North Korea's decision to launch a rocket early Friday drew swift and widespread condemnation by the international community. The White House suspended a shipment of 240,000 tons of food aid to North Korea, and the U.N. Security Council, which quickly met, called the launch deplorable and said it violated two council resolutions.
Though the rocket's failure shortly after launch may have revealed serious technical flaws, the fact that the launch took place at all underlined the international community's inability to prevent the country's authoritarian regime from carrying out such acts. And there are now concerns that North Korea could follow up the failed rocket launch with an underground nuclear test.
The American ambassador to the U.N., Susan Rice, would not say whether the U.N. was considering more sanctions.
"I think it's premature, both in my national capacity and as president of the Security Council, to predict or characterize the form of reaction," Rice said. "We think a credible reaction is important."
Douglas Paal, an Asia specialist at the Carnegie Endowment for International Peace, says the problem with determining how to react to the rocket launch may have a lot to do with uncertainty about what to expect next from North Korea.
"Since in 2006 and 2009 they did both missile and nuclear tests, there's an expectation the same pattern will hold this time," Paal says. "Therefore people should save their reactions and keep them just rhetorical in the near term, and then save real sanction resolutions for the possible nuclear test later on."
Still, Paal says, there are already heavy sanctions against North Korea, which hasn't done much to stop its provocative behavior. The other problem is uncertainty about North Korea's new leader, Kim Jong Un, who succeeded his father in December.
Robert Gallucci, the chief American negotiator with North Korea during the Clinton administration, says the younger Kim is still burnishing his credentials.
"The only thing that seems clear is that the new young leader might still need or want to prove himself to be a tough and strong person in the face of challenges domestic and external," Gallucci says.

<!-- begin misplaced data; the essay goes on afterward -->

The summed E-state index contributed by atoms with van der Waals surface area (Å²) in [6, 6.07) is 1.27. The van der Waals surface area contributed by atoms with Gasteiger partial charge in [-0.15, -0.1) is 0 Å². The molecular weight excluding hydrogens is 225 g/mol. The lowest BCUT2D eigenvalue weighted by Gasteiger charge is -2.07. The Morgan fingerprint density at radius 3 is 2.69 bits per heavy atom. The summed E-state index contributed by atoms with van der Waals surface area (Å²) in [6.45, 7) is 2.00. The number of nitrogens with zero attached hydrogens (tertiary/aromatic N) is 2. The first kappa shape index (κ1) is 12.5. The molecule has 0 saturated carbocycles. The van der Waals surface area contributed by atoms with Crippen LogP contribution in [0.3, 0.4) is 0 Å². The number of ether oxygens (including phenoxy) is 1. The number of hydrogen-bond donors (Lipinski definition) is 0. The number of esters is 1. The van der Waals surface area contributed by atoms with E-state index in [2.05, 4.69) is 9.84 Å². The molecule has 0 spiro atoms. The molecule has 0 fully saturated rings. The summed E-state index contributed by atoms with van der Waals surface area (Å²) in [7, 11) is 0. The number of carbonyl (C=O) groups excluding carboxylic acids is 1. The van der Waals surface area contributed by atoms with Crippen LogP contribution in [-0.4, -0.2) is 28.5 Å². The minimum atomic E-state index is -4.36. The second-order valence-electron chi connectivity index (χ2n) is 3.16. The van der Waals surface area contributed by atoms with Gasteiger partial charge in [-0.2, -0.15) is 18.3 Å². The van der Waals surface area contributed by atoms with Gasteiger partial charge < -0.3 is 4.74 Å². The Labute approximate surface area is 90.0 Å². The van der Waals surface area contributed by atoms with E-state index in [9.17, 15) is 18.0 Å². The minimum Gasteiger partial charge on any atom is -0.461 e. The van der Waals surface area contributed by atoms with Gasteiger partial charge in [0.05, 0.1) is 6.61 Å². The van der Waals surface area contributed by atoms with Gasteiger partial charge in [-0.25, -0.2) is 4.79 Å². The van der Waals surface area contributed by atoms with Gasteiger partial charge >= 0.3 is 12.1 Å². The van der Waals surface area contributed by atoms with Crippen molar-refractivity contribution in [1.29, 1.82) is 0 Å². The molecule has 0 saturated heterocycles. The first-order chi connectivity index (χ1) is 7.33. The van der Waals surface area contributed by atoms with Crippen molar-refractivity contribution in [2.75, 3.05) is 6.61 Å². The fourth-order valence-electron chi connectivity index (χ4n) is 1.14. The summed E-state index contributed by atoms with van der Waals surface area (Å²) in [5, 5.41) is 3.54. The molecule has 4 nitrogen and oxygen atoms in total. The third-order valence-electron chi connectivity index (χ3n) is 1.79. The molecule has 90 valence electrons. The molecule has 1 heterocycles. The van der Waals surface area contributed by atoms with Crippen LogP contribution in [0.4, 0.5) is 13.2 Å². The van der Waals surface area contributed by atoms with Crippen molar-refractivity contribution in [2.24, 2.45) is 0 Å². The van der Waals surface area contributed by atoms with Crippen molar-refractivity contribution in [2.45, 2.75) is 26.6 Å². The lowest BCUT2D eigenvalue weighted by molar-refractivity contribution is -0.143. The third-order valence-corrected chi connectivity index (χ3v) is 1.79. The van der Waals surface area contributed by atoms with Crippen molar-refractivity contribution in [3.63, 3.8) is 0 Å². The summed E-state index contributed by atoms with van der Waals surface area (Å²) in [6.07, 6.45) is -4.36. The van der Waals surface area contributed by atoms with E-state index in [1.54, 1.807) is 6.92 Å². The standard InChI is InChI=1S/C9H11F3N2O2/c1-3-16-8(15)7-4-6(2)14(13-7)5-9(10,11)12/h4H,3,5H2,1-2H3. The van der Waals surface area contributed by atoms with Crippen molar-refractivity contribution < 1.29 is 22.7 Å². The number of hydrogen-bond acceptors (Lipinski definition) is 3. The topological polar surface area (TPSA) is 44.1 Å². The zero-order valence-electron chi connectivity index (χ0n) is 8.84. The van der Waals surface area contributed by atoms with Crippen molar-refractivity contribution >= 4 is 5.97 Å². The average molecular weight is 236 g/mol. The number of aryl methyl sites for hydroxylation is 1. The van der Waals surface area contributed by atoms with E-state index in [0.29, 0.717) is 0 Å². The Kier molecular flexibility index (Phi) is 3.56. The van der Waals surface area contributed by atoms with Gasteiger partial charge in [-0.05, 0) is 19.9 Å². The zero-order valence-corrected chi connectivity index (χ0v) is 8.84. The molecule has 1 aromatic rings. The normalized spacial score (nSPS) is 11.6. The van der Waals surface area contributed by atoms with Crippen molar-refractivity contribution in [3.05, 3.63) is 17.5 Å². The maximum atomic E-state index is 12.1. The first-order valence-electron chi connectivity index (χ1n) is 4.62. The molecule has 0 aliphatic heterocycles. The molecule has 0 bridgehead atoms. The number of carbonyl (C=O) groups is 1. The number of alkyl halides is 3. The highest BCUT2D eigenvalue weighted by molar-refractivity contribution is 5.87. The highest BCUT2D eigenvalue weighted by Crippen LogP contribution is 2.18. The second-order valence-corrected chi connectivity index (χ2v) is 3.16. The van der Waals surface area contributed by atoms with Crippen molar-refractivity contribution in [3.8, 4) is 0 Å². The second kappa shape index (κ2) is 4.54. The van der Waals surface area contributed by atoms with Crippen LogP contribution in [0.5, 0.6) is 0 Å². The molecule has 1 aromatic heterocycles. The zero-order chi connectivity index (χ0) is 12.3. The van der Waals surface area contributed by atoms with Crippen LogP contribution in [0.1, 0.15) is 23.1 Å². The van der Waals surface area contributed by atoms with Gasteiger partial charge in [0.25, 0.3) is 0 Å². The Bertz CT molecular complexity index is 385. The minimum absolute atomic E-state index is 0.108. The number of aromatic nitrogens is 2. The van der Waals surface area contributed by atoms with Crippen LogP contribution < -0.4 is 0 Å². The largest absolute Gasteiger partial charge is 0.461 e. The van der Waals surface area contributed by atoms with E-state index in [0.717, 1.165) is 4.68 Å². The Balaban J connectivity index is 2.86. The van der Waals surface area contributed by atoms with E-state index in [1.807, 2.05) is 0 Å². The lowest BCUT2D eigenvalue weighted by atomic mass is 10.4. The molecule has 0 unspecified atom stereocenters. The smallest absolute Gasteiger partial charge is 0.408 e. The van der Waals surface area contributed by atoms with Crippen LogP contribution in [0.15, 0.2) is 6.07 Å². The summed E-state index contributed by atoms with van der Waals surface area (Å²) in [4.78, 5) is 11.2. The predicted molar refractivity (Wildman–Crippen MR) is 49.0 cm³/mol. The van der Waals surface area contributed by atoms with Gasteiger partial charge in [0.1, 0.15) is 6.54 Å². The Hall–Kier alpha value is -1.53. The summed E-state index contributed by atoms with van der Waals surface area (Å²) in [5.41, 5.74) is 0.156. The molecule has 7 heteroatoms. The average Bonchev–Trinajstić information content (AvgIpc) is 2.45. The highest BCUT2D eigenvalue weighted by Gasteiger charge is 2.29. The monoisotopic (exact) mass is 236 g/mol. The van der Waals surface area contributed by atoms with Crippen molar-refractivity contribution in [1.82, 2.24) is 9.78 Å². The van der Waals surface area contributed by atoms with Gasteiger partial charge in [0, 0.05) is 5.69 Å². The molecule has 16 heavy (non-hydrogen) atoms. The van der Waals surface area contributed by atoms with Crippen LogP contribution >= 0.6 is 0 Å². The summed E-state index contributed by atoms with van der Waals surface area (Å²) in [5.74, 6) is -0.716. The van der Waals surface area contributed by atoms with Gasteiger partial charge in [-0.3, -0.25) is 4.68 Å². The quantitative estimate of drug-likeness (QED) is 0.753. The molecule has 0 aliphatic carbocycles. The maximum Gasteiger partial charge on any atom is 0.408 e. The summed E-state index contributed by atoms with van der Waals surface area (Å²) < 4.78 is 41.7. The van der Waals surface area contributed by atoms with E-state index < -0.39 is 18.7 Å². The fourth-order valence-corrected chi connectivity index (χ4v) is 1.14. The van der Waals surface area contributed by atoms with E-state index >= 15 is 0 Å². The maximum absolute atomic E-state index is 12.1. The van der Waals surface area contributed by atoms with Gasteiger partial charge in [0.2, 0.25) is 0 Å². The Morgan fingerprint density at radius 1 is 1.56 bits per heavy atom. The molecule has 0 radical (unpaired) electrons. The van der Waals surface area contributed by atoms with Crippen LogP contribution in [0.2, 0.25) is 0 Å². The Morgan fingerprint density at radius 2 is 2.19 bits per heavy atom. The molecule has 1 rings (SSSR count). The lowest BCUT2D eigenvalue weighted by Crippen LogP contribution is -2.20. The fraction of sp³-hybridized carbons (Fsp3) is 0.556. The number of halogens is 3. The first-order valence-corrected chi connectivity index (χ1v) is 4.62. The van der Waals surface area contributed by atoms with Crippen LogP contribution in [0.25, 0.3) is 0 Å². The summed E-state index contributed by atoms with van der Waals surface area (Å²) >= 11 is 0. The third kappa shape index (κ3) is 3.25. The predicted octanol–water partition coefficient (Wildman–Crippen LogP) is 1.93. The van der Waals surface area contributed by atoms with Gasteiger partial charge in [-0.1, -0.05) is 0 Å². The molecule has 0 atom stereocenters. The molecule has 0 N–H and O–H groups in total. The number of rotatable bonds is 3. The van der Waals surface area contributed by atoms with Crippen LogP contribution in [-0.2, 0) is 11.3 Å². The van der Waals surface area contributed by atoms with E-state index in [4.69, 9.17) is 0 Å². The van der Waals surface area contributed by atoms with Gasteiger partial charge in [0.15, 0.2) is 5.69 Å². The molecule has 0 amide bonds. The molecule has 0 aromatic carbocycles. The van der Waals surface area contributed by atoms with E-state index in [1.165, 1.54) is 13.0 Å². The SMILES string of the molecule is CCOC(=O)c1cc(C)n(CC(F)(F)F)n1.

Analysts say the failed rocket launch could be seen as a huge embarrassment for Kim, which may push him faster into authorizing an underground nuclear test. Gallucci says all this has been a bad hit for U.S. efforts to get North Korea to the negotiating table, but he says there's not much the U.S. can do right now.
"At this point, there probably needs to be a slight period of non-engagement," he says, "and then I think the clear message to the North is we are still interested in engagement."
But Michael Green, a professor of international relations at Georgetown University, says the failed rocket launch showed that diplomatic engagement with North Korea is not working.
"We ought to take it as a sign that the North is intent on ignoring our diplomatic efforts and moving towards that nuclear weapons capability. And we ought to look at it as an opportunity and really a necessity that we lay down some very strong markers in the wake of this missile test, even though it failed," Green says.
Green says that means putting some pressure on China to do more to rein in North Korea, its ally. "And I think the key is to make it clear that their relative complacency towards North Korea leaves us no choice but to strengthen our own defense capability and defense cooperation with allies," he says.
The Carnegie Endowment's Paal says the U.S. may need to preserve some of its political capital with China to help get its backing for sanctions against Syria and Iran. This is a period of lousy choices, he says.
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